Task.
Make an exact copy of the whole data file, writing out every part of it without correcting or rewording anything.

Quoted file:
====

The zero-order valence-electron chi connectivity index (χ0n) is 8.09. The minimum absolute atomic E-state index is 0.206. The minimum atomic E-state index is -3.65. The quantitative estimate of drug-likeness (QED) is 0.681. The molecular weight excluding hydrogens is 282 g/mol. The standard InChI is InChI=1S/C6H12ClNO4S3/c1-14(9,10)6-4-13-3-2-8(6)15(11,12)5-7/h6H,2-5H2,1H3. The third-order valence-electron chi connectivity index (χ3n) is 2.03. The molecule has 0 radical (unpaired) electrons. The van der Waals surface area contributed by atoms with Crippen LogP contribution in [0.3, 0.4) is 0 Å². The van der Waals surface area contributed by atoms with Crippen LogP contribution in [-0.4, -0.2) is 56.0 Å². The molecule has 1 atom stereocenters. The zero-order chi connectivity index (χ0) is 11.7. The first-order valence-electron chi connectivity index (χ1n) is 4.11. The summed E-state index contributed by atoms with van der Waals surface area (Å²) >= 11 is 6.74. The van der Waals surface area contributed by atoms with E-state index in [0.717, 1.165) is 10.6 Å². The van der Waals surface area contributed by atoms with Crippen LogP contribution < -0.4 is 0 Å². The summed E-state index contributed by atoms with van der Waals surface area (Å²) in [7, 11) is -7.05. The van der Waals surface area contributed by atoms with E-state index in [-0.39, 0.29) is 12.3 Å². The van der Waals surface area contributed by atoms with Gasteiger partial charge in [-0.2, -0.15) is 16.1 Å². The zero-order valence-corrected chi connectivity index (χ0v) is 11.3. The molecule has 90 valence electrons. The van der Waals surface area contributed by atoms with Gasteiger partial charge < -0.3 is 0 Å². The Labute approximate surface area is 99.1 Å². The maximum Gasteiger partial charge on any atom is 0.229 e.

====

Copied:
The zero-order valence-electron chi connectivity index (χ0n) is 8.09. The minimum absolute atomic E-state index is 0.206. The minimum atomic E-state index is -3.65. The quantitative estimate of drug-likeness (QED) is 0.681. The molecular weight excluding hydrogens is 282 g/mol. The standard InChI is InChI=1S/C6H12ClNO4S3/c1-14(9,10)6-4-13-3-2-8(6)15(11,12)5-7/h6H,2-5H2,1H3. The third-order valence-electron chi connectivity index (χ3n) is 2.03. The molecule has 0 radical (unpaired) electrons. The van der Waals surface area contributed by atoms with Crippen LogP contribution in [0.3, 0.4) is 0 Å². The van der Waals surface area contributed by atoms with Crippen LogP contribution in [-0.4, -0.2) is 56.0 Å². The molecule has 1 atom stereocenters. The zero-order chi connectivity index (χ0) is 11.7. The first-order valence-electron chi connectivity index (χ1n) is 4.11. The summed E-state index contributed by atoms with van der Waals surface area (Å²) >= 11 is 6.74. The van der Waals surface area contributed by atoms with E-state index in [0.717, 1.165) is 10.6 Å². The van der Waals surface area contributed by atoms with Crippen LogP contribution < -0.4 is 0 Å². The summed E-state index contributed by atoms with van der Waals surface area (Å²) in [7, 11) is -7.05. The van der Waals surface area contributed by atoms with E-state index in [-0.39, 0.29) is 12.3 Å². The van der Waals surface area contributed by atoms with Gasteiger partial charge in [-0.2, -0.15) is 16.1 Å². The zero-order valence-corrected chi connectivity index (χ0v) is 11.3. The molecule has 90 valence electrons. The van der Waals surface area contributed by atoms with Gasteiger partial charge < -0.3 is 0 Å². The Labute approximate surface area is 99.1 Å². The maximum Gasteiger partial charge on any atom is 0.229 e.